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If you grew up anywhere near the Monty Python era you’re bound to know the title of this post. The quote comes from The Life of Brian. When John Cleese asks the question “what have the Romans done for us?” the answer he ends up being forced to say

All right, all right … apart from better sanitation, and medicine, and education, and irrigation, and public health, and roads, and a freshwater system, and baths, and public order … what have the Romans done for us?

The Life of Brian is an irreverent, irrelevant and, er, well, I’m out of “irr’s” but I’m sure you get the idea. It might be odd, but I think the Cold War has a little in common with this scene.

The Cold War was a time filled with fear and mistrust. Military and political advantage was all-important, but if you ask the question “What Have The Russians Ever Done For Us?” at least a couple of the answers have a distinctly John Cleese air to them.

Take, for example, the SR-71 Blackbird: one hundred and fifty thousand pounds of thundering Mach 3 surveillance platform. Its prime protection from missiles was speed, the pilot simply accelerated and waved goodbye. Partly because of this, and unlike the U-2, no SR-71s were lost to enemy action. Though it has to be admitted the U-2, the aircraft it was designed to replace, is still in service and the Blackbird was retired years ago.

So what about the SR-71 had any connection to the Python’s? Well, to meet its weight goals the SR-71 had to be built from titanium, a strong and light metal. It’s common stuff these days, but in the late 50s/early 60s, global production was pretty low, and the SR-71 was a closely guarded secret.

Titanium production was so low that Lockheed and the CIA set up long and tortious routes to procure large amounts of the metal without raising suspicions. This was important not only because the aircraft was developed and operated in secret, but because much of the titanium was bought from the USSR. In true Monty Python fashion, titanium was purchased from Russia, only to be returned a couple of years later in the form of a fully built spy plane.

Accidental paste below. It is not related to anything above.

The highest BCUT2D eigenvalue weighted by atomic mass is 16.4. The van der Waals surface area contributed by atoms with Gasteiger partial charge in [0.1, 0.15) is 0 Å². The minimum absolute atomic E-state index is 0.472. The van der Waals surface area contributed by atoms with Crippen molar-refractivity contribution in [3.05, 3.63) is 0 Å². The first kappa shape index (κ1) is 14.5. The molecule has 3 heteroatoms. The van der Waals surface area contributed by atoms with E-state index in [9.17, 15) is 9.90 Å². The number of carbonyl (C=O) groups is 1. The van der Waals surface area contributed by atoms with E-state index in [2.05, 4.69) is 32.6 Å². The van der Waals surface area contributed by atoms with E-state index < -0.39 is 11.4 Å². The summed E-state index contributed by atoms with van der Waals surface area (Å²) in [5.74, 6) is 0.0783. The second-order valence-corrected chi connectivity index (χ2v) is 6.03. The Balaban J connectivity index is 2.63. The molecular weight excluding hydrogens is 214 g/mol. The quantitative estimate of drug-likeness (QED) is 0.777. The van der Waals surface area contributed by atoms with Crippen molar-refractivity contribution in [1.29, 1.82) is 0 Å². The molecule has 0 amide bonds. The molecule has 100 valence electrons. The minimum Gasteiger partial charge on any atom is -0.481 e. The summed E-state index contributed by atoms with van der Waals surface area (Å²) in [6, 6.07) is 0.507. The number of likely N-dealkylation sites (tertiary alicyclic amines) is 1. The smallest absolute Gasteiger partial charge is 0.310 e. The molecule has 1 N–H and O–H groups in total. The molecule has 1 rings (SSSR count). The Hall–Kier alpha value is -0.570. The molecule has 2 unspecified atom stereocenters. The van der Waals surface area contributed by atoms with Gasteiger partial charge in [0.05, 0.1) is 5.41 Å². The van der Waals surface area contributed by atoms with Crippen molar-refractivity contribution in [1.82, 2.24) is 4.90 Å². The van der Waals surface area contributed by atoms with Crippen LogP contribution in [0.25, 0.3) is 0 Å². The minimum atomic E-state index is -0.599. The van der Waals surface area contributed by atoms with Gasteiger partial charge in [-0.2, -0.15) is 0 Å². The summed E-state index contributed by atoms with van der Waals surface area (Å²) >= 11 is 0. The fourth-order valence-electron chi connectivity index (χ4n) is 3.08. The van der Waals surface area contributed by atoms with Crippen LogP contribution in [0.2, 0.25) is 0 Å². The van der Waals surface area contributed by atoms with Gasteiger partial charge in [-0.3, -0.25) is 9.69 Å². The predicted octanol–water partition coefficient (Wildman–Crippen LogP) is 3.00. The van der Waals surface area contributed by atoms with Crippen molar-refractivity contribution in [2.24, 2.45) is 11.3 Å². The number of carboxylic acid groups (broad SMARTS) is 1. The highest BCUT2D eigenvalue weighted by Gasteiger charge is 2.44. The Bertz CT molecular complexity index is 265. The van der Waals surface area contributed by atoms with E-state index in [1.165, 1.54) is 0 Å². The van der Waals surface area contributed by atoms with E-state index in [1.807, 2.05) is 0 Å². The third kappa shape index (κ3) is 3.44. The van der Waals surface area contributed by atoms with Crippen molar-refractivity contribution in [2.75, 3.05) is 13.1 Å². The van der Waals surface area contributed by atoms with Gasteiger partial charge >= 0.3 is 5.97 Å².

Ok, So I hear you saying

“All right, all right … apart from titanium, and spy planes, what have the Russians done for us?”

What indeed.

The SR-71’s shape was intended to reduce its radar cross section (ie make it less likely to be detected by radar). In the end the aircraft was still easily detected, but the US knew stealth was important, even before the idea had a buzzword.

Lockheed worked on various ideas until in the 70s it was approached to design an aircraft with a truly low radar cross section. Dick Scherrer, Denys Overholser, and Bill Schroeder put together the outline of an aircraft made of flat surfaces that looked like a diamond. This was a shocking shape for an aircraft, and completely counter intuitive. In fact, famed Lockheed designer, Kelly Johnson believed that drones the company had built would have a lower cross section that the “hopeless diamond” (a play on the aircraft’s resemblance to the Hope diamond).

However, Overholser had an ace up his sleeve. Or more to the point he had a copy of a paper titled “Method of Edge Waves in the Physical Theory of Diffraction.” This work, describing as it did the scattering of electromagnetic waves, was consider essential reading by some people. Those people weren’t Russian, however.

The paper was published in 1964 by mathematician Pyotr Ufimtsev, at the time chief scientist for the Moscow Institute for Radio Engineering. Within the USSR his work was considered irrelevant, and he was warned that continuing would hinder his career, but he persisted. With no military value, the Soviet machine allowed Ufimtsev to publish his work internationally, soon attracting the attention of the US.

Ufimtsev’s work, refined by Overholser, and Schroeder, led to the secret experimental Have Blue aircraft, and in 1983 the first operational stealth aircraft, the F-117 Nighthawk. Much like the titanium and the SR-71, Soviet mathematical concepts led to the F-117, and every stealth aircraft since.

So, as John Cleese would say,

“All right, all right … apart from titanium, and spy planes, and the principles of electromagnetic wave diffraction, and stealth aircraft … what have the Russians done for us?”

I’m all out now, but if you have anything else you’d like to tack on Mr Cleese’s speech, let me know 🙂


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